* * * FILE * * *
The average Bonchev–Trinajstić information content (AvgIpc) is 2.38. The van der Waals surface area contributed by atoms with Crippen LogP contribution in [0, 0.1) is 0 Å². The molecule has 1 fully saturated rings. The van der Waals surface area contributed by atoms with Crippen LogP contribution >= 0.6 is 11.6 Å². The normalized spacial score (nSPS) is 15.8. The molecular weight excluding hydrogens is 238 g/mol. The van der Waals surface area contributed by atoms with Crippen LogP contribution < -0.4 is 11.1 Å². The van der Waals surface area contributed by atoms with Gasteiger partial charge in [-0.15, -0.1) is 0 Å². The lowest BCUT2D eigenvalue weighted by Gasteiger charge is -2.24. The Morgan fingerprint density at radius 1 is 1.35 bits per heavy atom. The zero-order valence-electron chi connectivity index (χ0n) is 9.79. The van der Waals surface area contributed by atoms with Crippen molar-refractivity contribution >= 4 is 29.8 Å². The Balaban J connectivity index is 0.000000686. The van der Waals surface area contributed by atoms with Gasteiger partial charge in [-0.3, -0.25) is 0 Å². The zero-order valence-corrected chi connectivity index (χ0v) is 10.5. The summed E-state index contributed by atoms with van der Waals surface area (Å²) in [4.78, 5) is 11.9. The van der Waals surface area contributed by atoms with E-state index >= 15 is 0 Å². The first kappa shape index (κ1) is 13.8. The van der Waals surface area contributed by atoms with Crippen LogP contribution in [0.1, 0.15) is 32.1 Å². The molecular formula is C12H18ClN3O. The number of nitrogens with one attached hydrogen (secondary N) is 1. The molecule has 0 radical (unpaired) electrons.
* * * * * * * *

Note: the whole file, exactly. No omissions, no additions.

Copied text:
The average Bonchev–Trinajstić information content (AvgIpc) is 2.38. The van der Waals surface area contributed by atoms with Crippen LogP contribution in [0, 0.1) is 0 Å². The molecule has 1 fully saturated rings. The van der Waals surface area contributed by atoms with Crippen LogP contribution >= 0.6 is 11.6 Å². The normalized spacial score (nSPS) is 15.8. The molecular weight excluding hydrogens is 238 g/mol. The van der Waals surface area contributed by atoms with Crippen LogP contribution < -0.4 is 11.1 Å². The van der Waals surface area contributed by atoms with Gasteiger partial charge in [-0.15, -0.1) is 0 Å². The lowest BCUT2D eigenvalue weighted by Gasteiger charge is -2.24. The Morgan fingerprint density at radius 1 is 1.35 bits per heavy atom. The zero-order valence-electron chi connectivity index (χ0n) is 9.79. The van der Waals surface area contributed by atoms with Crippen molar-refractivity contribution >= 4 is 29.8 Å². The Balaban J connectivity index is 0.000000686. The van der Waals surface area contributed by atoms with Gasteiger partial charge in [-0.3, -0.25) is 0 Å². The zero-order valence-corrected chi connectivity index (χ0v) is 10.5. The summed E-state index contributed by atoms with van der Waals surface area (Å²) in [4.78, 5) is 11.9. The van der Waals surface area contributed by atoms with E-state index >= 15 is 0 Å². The first kappa shape index (κ1) is 13.8. The van der Waals surface area contributed by atoms with Crippen LogP contribution in [0.1, 0.15) is 32.1 Å². The molecular formula is C12H18ClN3O. The number of nitrogens with one attached hydrogen (secondary N) is 1. The molecule has 0 radical (unpaired) electrons.